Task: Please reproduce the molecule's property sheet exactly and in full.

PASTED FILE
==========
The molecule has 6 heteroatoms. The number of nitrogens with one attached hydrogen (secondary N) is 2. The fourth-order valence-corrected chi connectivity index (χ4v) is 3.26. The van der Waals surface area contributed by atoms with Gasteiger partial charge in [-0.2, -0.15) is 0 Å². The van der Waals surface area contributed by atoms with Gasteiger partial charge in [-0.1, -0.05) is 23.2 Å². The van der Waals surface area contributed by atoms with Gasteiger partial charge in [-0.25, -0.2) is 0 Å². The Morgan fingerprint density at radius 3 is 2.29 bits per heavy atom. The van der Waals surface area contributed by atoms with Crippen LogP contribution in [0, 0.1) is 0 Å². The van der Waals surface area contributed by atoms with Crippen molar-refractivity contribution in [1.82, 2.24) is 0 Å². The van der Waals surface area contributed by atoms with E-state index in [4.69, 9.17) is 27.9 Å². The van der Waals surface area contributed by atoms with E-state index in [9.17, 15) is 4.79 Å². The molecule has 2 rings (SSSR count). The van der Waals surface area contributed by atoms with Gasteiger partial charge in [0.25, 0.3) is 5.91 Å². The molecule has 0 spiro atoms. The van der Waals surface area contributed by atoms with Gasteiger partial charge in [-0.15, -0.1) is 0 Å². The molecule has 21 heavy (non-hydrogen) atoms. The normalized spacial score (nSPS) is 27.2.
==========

The molecule has 6 heteroatoms. The number of nitrogens with one attached hydrogen (secondary N) is 2. The fourth-order valence-corrected chi connectivity index (χ4v) is 3.26. The van der Waals surface area contributed by atoms with Gasteiger partial charge in [-0.2, -0.15) is 0 Å². The van der Waals surface area contributed by atoms with Gasteiger partial charge in [-0.1, -0.05) is 23.2 Å². The van der Waals surface area contributed by atoms with Gasteiger partial charge in [-0.25, -0.2) is 0 Å². The Morgan fingerprint density at radius 3 is 2.29 bits per heavy atom. The van der Waals surface area contributed by atoms with Crippen LogP contribution in [0, 0.1) is 0 Å². The van der Waals surface area contributed by atoms with Crippen molar-refractivity contribution in [1.82, 2.24) is 0 Å². The van der Waals surface area contributed by atoms with E-state index in [4.69, 9.17) is 27.9 Å². The van der Waals surface area contributed by atoms with E-state index in [9.17, 15) is 4.79 Å². The molecule has 2 rings (SSSR count). The van der Waals surface area contributed by atoms with Gasteiger partial charge in [0.25, 0.3) is 5.91 Å². The molecule has 0 spiro atoms. The van der Waals surface area contributed by atoms with Gasteiger partial charge in [-0.15, -0.1) is 0 Å². The molecule has 21 heavy (non-hydrogen) atoms. The normalized spacial score (nSPS) is 27.2.